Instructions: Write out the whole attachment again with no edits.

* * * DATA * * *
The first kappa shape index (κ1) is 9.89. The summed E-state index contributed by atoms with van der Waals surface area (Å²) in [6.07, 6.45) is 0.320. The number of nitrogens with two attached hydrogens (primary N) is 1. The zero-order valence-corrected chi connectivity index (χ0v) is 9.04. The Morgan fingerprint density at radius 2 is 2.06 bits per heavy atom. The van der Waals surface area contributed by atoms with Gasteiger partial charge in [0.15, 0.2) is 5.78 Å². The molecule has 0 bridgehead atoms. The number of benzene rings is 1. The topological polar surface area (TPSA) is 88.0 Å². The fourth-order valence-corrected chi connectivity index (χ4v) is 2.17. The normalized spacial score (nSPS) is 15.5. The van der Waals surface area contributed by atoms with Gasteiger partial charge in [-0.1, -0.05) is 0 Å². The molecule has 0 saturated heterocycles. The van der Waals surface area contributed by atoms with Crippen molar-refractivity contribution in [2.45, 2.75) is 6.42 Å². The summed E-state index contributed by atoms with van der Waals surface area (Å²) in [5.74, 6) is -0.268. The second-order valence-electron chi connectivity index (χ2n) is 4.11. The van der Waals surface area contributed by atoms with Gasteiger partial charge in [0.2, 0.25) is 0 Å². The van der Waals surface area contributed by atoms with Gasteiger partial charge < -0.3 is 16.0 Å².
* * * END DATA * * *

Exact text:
The first kappa shape index (κ1) is 9.89. The summed E-state index contributed by atoms with van der Waals surface area (Å²) in [6.07, 6.45) is 0.320. The number of nitrogens with two attached hydrogens (primary N) is 1. The zero-order valence-corrected chi connectivity index (χ0v) is 9.04. The Morgan fingerprint density at radius 2 is 2.06 bits per heavy atom. The van der Waals surface area contributed by atoms with Gasteiger partial charge in [0.15, 0.2) is 5.78 Å². The molecule has 0 bridgehead atoms. The number of benzene rings is 1. The topological polar surface area (TPSA) is 88.0 Å². The fourth-order valence-corrected chi connectivity index (χ4v) is 2.17. The normalized spacial score (nSPS) is 15.5. The van der Waals surface area contributed by atoms with Gasteiger partial charge in [-0.1, -0.05) is 0 Å². The molecule has 0 saturated heterocycles. The van der Waals surface area contributed by atoms with Crippen molar-refractivity contribution in [2.45, 2.75) is 6.42 Å². The summed E-state index contributed by atoms with van der Waals surface area (Å²) in [5.74, 6) is -0.268. The second-order valence-electron chi connectivity index (χ2n) is 4.11. The van der Waals surface area contributed by atoms with Gasteiger partial charge in [0.2, 0.25) is 0 Å². The van der Waals surface area contributed by atoms with Gasteiger partial charge < -0.3 is 16.0 Å².